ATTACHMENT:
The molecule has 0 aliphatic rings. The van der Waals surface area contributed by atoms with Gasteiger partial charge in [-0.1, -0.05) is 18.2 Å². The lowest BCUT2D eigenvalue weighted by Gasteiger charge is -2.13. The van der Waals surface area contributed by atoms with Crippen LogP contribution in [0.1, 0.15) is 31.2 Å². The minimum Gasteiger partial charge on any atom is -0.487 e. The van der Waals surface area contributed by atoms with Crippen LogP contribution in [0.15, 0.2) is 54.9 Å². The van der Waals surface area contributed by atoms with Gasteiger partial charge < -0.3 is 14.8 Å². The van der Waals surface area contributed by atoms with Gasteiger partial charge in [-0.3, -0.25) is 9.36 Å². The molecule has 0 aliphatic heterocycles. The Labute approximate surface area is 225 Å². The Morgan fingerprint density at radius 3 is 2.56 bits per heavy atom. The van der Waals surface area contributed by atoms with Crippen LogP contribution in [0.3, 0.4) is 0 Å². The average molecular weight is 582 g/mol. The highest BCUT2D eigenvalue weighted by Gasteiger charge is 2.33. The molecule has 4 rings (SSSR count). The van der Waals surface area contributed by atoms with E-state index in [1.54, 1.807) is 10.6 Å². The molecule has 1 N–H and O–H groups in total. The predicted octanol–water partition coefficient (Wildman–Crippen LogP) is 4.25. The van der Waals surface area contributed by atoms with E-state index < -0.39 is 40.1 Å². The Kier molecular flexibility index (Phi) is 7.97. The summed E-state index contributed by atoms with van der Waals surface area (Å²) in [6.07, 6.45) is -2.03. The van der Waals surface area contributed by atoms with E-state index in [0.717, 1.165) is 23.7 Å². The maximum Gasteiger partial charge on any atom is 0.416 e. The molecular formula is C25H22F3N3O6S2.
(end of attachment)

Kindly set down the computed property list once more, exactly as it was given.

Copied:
The molecule has 0 aliphatic rings. The van der Waals surface area contributed by atoms with Gasteiger partial charge in [-0.1, -0.05) is 18.2 Å². The lowest BCUT2D eigenvalue weighted by Gasteiger charge is -2.13. The van der Waals surface area contributed by atoms with Crippen LogP contribution in [0.1, 0.15) is 31.2 Å². The minimum Gasteiger partial charge on any atom is -0.487 e. The van der Waals surface area contributed by atoms with Crippen LogP contribution in [0.15, 0.2) is 54.9 Å². The van der Waals surface area contributed by atoms with Gasteiger partial charge < -0.3 is 14.8 Å². The van der Waals surface area contributed by atoms with Gasteiger partial charge in [-0.3, -0.25) is 9.36 Å². The molecule has 0 aliphatic heterocycles. The Labute approximate surface area is 225 Å². The Morgan fingerprint density at radius 3 is 2.56 bits per heavy atom. The van der Waals surface area contributed by atoms with Crippen LogP contribution in [0.3, 0.4) is 0 Å². The average molecular weight is 582 g/mol. The highest BCUT2D eigenvalue weighted by Gasteiger charge is 2.33. The molecule has 4 rings (SSSR count). The van der Waals surface area contributed by atoms with E-state index in [1.54, 1.807) is 10.6 Å². The molecule has 1 N–H and O–H groups in total. The predicted octanol–water partition coefficient (Wildman–Crippen LogP) is 4.25. The van der Waals surface area contributed by atoms with E-state index < -0.39 is 40.1 Å². The Kier molecular flexibility index (Phi) is 7.97. The summed E-state index contributed by atoms with van der Waals surface area (Å²) in [6.07, 6.45) is -2.03. The van der Waals surface area contributed by atoms with E-state index in [0.717, 1.165) is 23.7 Å². The maximum Gasteiger partial charge on any atom is 0.416 e. The molecular formula is C25H22F3N3O6S2.